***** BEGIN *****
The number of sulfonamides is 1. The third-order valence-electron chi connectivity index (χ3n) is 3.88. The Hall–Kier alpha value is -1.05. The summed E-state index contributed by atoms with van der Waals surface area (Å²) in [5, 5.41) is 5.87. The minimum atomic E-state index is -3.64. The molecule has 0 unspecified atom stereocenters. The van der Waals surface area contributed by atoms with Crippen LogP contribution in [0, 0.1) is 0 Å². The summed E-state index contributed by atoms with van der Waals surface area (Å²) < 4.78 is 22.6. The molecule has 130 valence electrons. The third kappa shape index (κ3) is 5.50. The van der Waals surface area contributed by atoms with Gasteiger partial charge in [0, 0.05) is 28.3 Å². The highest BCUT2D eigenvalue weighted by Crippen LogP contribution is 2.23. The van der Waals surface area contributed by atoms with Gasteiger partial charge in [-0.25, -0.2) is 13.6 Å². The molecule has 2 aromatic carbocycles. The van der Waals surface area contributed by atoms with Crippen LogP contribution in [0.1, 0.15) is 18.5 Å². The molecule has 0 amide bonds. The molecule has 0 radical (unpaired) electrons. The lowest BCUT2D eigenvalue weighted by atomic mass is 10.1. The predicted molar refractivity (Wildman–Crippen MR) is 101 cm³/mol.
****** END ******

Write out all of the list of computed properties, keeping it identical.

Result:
The number of sulfonamides is 1. The third-order valence-electron chi connectivity index (χ3n) is 3.88. The Hall–Kier alpha value is -1.05. The summed E-state index contributed by atoms with van der Waals surface area (Å²) in [5, 5.41) is 5.87. The minimum atomic E-state index is -3.64. The molecule has 0 unspecified atom stereocenters. The van der Waals surface area contributed by atoms with Crippen LogP contribution in [0, 0.1) is 0 Å². The summed E-state index contributed by atoms with van der Waals surface area (Å²) < 4.78 is 22.6. The molecule has 130 valence electrons. The third kappa shape index (κ3) is 5.50. The van der Waals surface area contributed by atoms with Gasteiger partial charge in [0, 0.05) is 28.3 Å². The highest BCUT2D eigenvalue weighted by Crippen LogP contribution is 2.23. The van der Waals surface area contributed by atoms with Gasteiger partial charge in [-0.25, -0.2) is 13.6 Å². The molecule has 2 aromatic carbocycles. The van der Waals surface area contributed by atoms with Crippen LogP contribution in [0.1, 0.15) is 18.5 Å². The molecule has 0 amide bonds. The molecule has 0 radical (unpaired) electrons. The lowest BCUT2D eigenvalue weighted by atomic mass is 10.1. The predicted molar refractivity (Wildman–Crippen MR) is 101 cm³/mol.